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Court of Appeal to consider legality of British arms exports to Saudi Arabia

Campaign Against Arms Trade is appealing to overturn a 2017 High Court judgement allowing the British government to continue to export arms to the absolute monarchy

THE Court of Appeal will consider next week the legality of Britain’s arms exports to Saudi Arabia for use in Yemen.

Campaign Against Arms Trade (CAAT) is appealing to overturn a 2017 High Court judgement allowing the British government to continue to export arms to Saudi Arabia.

Representing CAAT, lawyers from Leigh Day will argue that the decision to grant the sales licences was against Britain’s arms exports policy.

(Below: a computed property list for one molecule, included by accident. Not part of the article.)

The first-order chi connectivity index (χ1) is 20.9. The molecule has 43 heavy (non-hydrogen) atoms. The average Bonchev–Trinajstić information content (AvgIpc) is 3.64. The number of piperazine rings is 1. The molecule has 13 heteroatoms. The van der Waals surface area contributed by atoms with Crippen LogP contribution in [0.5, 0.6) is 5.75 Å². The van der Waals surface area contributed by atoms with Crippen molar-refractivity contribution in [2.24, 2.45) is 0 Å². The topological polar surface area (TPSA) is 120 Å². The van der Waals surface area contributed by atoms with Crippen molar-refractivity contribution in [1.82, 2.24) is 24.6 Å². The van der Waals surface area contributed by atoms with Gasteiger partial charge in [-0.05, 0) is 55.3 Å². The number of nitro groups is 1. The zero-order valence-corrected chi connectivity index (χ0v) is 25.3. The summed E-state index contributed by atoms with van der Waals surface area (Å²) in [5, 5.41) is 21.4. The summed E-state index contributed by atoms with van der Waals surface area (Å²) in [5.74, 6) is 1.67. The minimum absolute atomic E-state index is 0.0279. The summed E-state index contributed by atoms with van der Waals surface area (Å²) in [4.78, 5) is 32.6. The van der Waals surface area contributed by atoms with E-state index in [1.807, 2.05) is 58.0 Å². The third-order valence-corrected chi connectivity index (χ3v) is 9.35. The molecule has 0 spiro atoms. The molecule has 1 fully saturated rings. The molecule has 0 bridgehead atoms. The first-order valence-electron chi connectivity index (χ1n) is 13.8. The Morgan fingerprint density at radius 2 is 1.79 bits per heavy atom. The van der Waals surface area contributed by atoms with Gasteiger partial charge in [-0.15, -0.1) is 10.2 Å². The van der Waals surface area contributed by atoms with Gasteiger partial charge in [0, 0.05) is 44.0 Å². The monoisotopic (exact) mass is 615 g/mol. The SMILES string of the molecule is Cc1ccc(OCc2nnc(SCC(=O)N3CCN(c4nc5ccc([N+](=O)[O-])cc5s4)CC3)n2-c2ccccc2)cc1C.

The policy states that the government must deny such licences if there is a “clear risk” the arms “might” be used in “a serious violation of international humanitarian law.”

Britain has licensed £4.7 billion worth of arms sales to the Saudi regime since the bombing of Yemen began in 2015 where thousands of people have been killed and vital infrastructures have been destroyed.

CAAT’s Andrew Smith said: “Despite the atrocities it has inflicted, the Saudi regime has been able to depend on the uncritical political and military support of the UK government.

“Right now UK-made fighter jets are flying over Yemen and dropping UK-made bombs. We believe that these arms sales are immoral, and are confident that the Court of Appeal will agree that they are unlawful.”

The appeal will call on the Department of International Trade to suspend all current licences and stop issuing further licences while it holds a full review into the compatibility of the exports with British and EU legislation and will be heard from Monday April 9 until Thursday April 11.

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